Just before what was supposed to be my afternoon break, 4:20, I checked out one customer, Sylvia Crawford, whose account card featured a red line under the balance. Sylvia Crawford, then I, looked over at Mr. Tony. He mouthed ‘okay,’ with a smile, followed by a bit of a stern look for Sylvia Crawford. Her expressions went from relief to a purposefully awkward smile, one meant to, if not conceal, to acknowledge the awkwardness and thereby lessen her embarrassment. She had offered no explanation of why she was behind, or when she would try to catch up. I was grateful for that. I just smiled. Neutral smile. As instructed.

After my smoke break, I held up a three-person line to get Mrs. Tony when a guy with a rather full cart slid a Traveler’s Cheque across the counter. “Where you from?” Mrs. Tony asked him. When she found out it was Arizona, she said, “Sure. Too hot there already, that’s my guess.” She took over checking out his purchase. I did the bagging and the moving of items from counter to bag to cart.

“Now, Jody,” Mrs. Tony said, the Arizona guy still there, “If this was an out of state check, you’d have to say ‘no.’ With a ‘sorry,’ of course.”

“What if, Mrs. Tony, he had been from, say, Minnesota?”

“I’d have said, ‘sure, still too cold there’s my guess.” Arizona Guy and Mrs. Tony both chuckled. Still, her look told me I could have stayed quiet.  Should have.

When Arizona Guy and the three other customers were gone, she said, “Jody. I know you’re smart. What you aren’t is better. None of us is better than our customers.” She put her right pointer finger high on my nose. She slid the finger down slowly and held it there for a moment. “They might want to tell us their business. Selling them… stuff, that’s ours. Got that, huh?

“Yes, Ma’am.”

“Huh?” 

“Got it.”

At about 5:45, I rang up purchases for a guy in his mid-twenties. He had a clean shirt on, but there were some grease stains on his hands and forearms, and he was wearing dark blue mechanic’s work pants and hard leather shoes. He held out a check made out to Jack Jacobs, and flipped it over. Jonathan Jacob, Junior’s signature was at the top, “pay to the order of Richard Haber” below it, and a signature, “Richard Haber” below that.

“That’s me,” he said. “Richard Haber. Two-party check. I already signed it over.” Richard Haber flipped the check over and set it on the counter. “Jackie Jacobs says you do this all the time.”

I smiled, took the check, pointed at Mr. Tony at the first register as I walked away.  

Mr. Tony looked at the check, looked at Richard Haber, who was busily bagging his own groceries. “Don’t recognize him.” That was in Mr. Tony’s version of a whisper. In his loudest, announcement voice, Mr. Tony said, “Mrs. Tony, can you come to check out stand two?”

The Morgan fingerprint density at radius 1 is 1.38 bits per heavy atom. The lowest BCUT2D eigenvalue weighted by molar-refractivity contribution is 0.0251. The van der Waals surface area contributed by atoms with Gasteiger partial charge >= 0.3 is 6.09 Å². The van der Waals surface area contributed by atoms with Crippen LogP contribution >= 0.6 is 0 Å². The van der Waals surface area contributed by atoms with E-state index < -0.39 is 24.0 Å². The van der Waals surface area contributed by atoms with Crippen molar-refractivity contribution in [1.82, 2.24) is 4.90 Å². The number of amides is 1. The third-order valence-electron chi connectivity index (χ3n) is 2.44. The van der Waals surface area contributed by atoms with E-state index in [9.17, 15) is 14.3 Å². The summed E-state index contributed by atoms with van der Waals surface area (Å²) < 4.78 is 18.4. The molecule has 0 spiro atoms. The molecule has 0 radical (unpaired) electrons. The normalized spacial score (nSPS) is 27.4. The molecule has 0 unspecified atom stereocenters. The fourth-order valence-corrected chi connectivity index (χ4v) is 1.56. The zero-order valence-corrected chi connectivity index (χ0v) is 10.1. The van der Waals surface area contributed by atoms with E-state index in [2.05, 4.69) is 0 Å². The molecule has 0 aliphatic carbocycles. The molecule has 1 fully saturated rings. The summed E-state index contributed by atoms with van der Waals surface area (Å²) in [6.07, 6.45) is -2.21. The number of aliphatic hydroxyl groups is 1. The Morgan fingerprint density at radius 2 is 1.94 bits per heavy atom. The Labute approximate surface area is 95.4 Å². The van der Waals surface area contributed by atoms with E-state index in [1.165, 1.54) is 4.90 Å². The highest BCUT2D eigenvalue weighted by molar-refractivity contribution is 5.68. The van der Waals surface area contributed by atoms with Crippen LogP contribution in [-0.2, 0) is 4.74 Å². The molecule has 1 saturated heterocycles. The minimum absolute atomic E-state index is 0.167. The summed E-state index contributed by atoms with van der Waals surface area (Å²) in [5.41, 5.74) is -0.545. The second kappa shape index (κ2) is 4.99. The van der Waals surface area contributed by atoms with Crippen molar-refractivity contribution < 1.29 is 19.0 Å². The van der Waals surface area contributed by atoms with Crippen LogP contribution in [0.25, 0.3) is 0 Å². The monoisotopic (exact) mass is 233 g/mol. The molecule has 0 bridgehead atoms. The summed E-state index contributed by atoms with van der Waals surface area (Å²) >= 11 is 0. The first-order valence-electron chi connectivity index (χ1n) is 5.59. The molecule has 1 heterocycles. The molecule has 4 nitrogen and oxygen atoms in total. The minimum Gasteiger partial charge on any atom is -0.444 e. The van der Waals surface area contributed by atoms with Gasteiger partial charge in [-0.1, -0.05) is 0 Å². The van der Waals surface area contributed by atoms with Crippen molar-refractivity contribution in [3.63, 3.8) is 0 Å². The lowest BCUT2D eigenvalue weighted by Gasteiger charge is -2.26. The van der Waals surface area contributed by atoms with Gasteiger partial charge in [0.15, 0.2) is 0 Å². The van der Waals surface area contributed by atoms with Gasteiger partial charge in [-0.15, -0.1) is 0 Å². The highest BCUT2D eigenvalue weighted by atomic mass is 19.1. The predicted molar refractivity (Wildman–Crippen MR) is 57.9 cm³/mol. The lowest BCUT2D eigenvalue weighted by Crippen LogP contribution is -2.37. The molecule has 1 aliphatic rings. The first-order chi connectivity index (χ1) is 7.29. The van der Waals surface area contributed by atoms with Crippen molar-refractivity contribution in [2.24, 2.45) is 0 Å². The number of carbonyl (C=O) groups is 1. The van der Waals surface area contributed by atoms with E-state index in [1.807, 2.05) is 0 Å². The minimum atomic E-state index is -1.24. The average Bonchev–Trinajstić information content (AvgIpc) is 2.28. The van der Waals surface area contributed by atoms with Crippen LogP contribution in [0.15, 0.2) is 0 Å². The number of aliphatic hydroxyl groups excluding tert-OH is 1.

Richard Haber, Mr. Tony, several other customers, and I all looked around for Mrs. Tony. “Friend of John Jacobs, Junior,” Mr. Tony said in his normal-but-still-loud voice. “Jackie Boy Jacobs.”

Richard Haber had loaded the groceries into a cart by the time Mrs. Tony almost ran down the cereal and bread aisle and to the middle register. Her apron and scarf were off, and her hair was out and brushed. Only two clips on her bangs remained. She had makeup on, far less than what she would describe as ‘whorish’ on another woman. Her lipstick, however, was color I had overheard her refer to in a conversation with Doris as Revlon red.

“Almost closing time,” Mrs. Tony said, more to me than to Richard Haber, “It’s Sunday.” She took the check in her left hand. “Better start sweeping up, Jody. I mean, Joey.”

The oversized dry mop and the other clean up items were already staged against and in the very middle of the front windows. On my walking away from the middle register, and with several gestures from Mrs. Tony, two of the customers who had been waiting moved over to her husband’s line.

“No. Sorry, kid,” Mrs. Tony told Richard Haber, in a low-but-not-low-enough voice, “Jackie Boy Jacobs stiffed Mr. Tony and me good.” Richard Haber waited as Mrs. Tony walked over to the file cabinet, pulled a card out from the bottom of the ‘H-I-J’ stack. She held the full card, three red lines under the last entry, by the top edge, hitting it against her left forearm as she walked back to the register. Don’t know what you did for him, but…”

Mrs. Tony pointed at pieces of paper suspended on strings above the filing cabinet until Richard Haber followed her eyes. “Bad checks,” she said, “Never could collect. I used to have a board… with names of cheats and deadbeats, over on the back of the register… so’s people could see them. Some guy from the County, a detective. He…” Mrs. Tony looked at me, the message being to return to her register. I leaned the mop against the cabinet. “He said naming names might be what’s called, ‘bad form.’ But, Richard Haber, I still got every one of the names…” She tapped her forehead. “…Up here.”

Mrs. Tony put Jonathan Jacobs, Junior’s check on the top row of keys on the register. She looked at the total for the items on the counter, hit a key, opening the drawer. She took out five dollars and sixty-five cents, moved it all into her left hand, and said, quietly, “Or you can try the bank. Tomorrow. Or… maybe, if you see Jackie boy, see if he’ll come in and… honor his debt.”

“I need more money than that,” Richard Haber said. He removed several items from the bags, set them on the counter: A half-gallon of milk, a loaf of bread, a medium sized jar of peanut butter.

“Tell you what, Richard,” Mrs. Tony said, ringing-in the items, sliding them backwards on the counter, “take the bottle of Red Mountain… on me… and Mr. Tony. And, good news, you’re out of it. Lesson learned.” She looked at me, mouthed ‘lesson learned.’ I nodded.